It’s been almost twenty years now since I first picked up a Magic: the Gathering booster pack, and roughly the same time since I first played a Blizzard game. I started with Ice Age for Magic, and WarCraft II from Blizzard’s burgeoning stable of games, both circa 1995. Almost two decades later I’m still playing Magic avidly, I wrote The Escapist‘s Hexproof column on Magic for nearly a year, and you’ll rarely find an evening in my household that doesn’t involve one Blizzard game or another. Naturally, when I first heard about Hearthstone I was cautiously excited. It’s a virtual card game developed by one of my longest-standing favorites in gaming. I love card games, and I love Blizzard, so there was no way they could go wrong conceptually, but nearly twenty years of Magic knock-offs have trained me to be a little wary. When I got into the Hearthstone beta and got a few games in, I realized that this wasn’t trying to be, much less beat Magic. Hearthstone is certainly no Magic: the Gathering, but I love it all the same.

Hearthstone is a much simpler game than Magic. Just look at Magic‘s Comprehensive Rules. It’s almost 200 pages of legal-style documentation, describing practically every imaginable interaction between over ten thousand different cards.. Magic has had 20 years to evolve, and has grown wildly complicated since its creation. Hearthstone, on the other hand, is brand new, and has only very simple rules and abilities, and a very limited selection of cards to choose from – just shy of 500 cards, according to this Hearthstone wiki. Let’s talk about some of the distinctions, those things that make Hearthstone simpler than Magic, and hence more accessible to a wider audience.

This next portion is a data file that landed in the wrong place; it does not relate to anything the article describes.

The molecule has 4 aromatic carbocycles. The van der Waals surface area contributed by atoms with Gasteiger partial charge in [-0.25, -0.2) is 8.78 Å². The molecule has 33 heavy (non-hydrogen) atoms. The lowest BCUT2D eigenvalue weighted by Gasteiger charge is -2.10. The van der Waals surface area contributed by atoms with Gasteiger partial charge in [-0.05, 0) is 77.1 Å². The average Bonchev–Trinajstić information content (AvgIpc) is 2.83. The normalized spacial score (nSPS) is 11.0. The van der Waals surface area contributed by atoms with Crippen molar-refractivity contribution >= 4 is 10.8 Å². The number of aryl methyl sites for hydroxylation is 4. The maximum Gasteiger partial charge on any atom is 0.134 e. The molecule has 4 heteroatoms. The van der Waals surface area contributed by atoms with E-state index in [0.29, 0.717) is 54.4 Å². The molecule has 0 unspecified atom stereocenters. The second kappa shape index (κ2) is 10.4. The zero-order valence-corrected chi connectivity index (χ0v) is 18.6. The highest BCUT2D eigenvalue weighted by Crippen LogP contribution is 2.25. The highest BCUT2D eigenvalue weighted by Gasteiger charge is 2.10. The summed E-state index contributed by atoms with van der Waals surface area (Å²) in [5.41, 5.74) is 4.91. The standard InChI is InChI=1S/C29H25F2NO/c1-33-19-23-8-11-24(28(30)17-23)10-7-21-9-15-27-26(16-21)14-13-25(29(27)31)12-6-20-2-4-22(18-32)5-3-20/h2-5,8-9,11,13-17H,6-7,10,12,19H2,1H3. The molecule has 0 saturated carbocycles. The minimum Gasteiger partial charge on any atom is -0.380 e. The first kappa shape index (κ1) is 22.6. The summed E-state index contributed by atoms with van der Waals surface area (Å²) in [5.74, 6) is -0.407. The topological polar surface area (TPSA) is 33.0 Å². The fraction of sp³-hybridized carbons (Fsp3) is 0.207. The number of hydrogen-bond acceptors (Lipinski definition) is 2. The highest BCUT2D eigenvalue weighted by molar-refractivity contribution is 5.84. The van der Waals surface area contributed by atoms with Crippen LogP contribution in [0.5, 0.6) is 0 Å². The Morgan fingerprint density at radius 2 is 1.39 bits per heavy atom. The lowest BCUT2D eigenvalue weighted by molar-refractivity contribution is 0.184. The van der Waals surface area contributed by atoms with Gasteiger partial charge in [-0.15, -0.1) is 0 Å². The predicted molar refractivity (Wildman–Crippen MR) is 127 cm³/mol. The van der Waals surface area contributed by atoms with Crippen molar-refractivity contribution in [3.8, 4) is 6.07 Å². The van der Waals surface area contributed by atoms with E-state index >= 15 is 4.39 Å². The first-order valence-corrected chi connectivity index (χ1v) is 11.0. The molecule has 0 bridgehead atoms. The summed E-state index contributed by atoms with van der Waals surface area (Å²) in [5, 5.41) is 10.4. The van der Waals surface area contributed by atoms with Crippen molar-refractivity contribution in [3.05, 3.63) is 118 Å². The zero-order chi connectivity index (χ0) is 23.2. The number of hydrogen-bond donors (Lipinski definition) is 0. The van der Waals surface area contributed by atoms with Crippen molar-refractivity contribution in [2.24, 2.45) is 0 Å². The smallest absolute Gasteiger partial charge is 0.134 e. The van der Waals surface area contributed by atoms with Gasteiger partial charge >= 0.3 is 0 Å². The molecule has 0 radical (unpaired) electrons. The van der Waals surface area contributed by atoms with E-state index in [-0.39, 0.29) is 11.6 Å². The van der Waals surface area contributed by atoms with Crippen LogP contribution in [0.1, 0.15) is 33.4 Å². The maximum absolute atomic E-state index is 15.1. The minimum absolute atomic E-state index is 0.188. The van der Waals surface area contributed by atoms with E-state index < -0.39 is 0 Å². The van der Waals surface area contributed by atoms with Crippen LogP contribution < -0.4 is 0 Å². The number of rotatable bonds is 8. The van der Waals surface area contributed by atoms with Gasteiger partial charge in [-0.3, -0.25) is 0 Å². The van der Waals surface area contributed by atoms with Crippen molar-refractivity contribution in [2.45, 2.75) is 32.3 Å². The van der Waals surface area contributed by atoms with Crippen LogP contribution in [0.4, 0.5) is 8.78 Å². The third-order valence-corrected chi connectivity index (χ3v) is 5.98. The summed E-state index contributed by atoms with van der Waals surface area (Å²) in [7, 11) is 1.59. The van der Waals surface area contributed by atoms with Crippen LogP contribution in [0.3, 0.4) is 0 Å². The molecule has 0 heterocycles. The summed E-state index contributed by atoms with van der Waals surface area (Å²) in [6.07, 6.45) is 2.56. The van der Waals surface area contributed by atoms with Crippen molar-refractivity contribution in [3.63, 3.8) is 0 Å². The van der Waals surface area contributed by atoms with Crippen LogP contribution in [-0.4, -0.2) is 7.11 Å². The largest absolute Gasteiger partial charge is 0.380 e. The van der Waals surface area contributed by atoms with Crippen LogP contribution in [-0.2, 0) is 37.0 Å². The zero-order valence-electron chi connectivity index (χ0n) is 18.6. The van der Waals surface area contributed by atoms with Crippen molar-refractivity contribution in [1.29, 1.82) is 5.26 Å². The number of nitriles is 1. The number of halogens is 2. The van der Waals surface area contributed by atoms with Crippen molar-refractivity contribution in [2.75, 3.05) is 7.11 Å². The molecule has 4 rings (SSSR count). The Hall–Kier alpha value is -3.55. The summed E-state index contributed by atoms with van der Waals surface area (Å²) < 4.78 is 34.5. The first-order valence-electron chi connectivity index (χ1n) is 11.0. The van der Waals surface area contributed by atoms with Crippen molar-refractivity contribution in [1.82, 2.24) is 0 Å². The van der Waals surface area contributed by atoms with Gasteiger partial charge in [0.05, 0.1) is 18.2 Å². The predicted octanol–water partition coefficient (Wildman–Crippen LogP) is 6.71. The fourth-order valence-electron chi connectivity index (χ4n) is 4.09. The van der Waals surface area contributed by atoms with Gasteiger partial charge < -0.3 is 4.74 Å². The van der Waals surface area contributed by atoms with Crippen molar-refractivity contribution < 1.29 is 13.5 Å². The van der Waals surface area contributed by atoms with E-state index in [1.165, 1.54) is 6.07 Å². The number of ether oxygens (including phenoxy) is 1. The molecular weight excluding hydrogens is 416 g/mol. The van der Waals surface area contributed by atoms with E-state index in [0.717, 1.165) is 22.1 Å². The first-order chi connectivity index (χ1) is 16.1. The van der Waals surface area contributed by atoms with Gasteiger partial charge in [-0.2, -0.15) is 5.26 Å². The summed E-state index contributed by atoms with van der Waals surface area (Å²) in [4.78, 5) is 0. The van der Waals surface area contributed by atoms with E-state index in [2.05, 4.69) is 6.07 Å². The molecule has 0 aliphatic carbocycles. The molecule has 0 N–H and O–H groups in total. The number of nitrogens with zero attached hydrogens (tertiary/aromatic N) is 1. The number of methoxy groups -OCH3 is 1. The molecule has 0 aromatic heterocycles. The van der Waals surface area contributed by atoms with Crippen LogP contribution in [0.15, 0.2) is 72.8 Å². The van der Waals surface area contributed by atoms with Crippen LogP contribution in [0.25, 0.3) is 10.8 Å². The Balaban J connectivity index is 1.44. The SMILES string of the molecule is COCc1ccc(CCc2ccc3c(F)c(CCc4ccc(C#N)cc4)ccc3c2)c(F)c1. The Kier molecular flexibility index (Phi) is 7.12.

Instants and Secrets

Magic: the Gathering allows players to respond to an opponent’s actions during their turn via Instant spells, and instant-speed abilities. [mtg_card=Counterspell] is a great example of a truly reactive spell. You hold your counter in hand, keep mana available during your opponent’s turn, and whenever they try to cast the game-winning spell, you counter it and interrupt their game plan. It’s simple, yet effective. It allows for bluffing when you don’t have the counterspell in hand, but leave the mana open to represent a counter. Playing spells and abilities on your opponent’s turn adds a new layer of strategic depth to Magic which simply doesn’t exist in Hearthstone.

Secrets in Hearthstone are the only way to interact with your opponent on their turn. You cast a Secret during your turn, like Mirror Entity, which copies the next minion your opponent summons. It’s a clever implementation, certainly, but it lacks the complexity of strategy that Instants offer Magic. You can never bluff a Secret. Either you cast it or you don’t. You can play around Secrets the same way you play around Counterspells, so I’m not suggesting that it lacks strategy, only that it’s less intensive thinking and planning.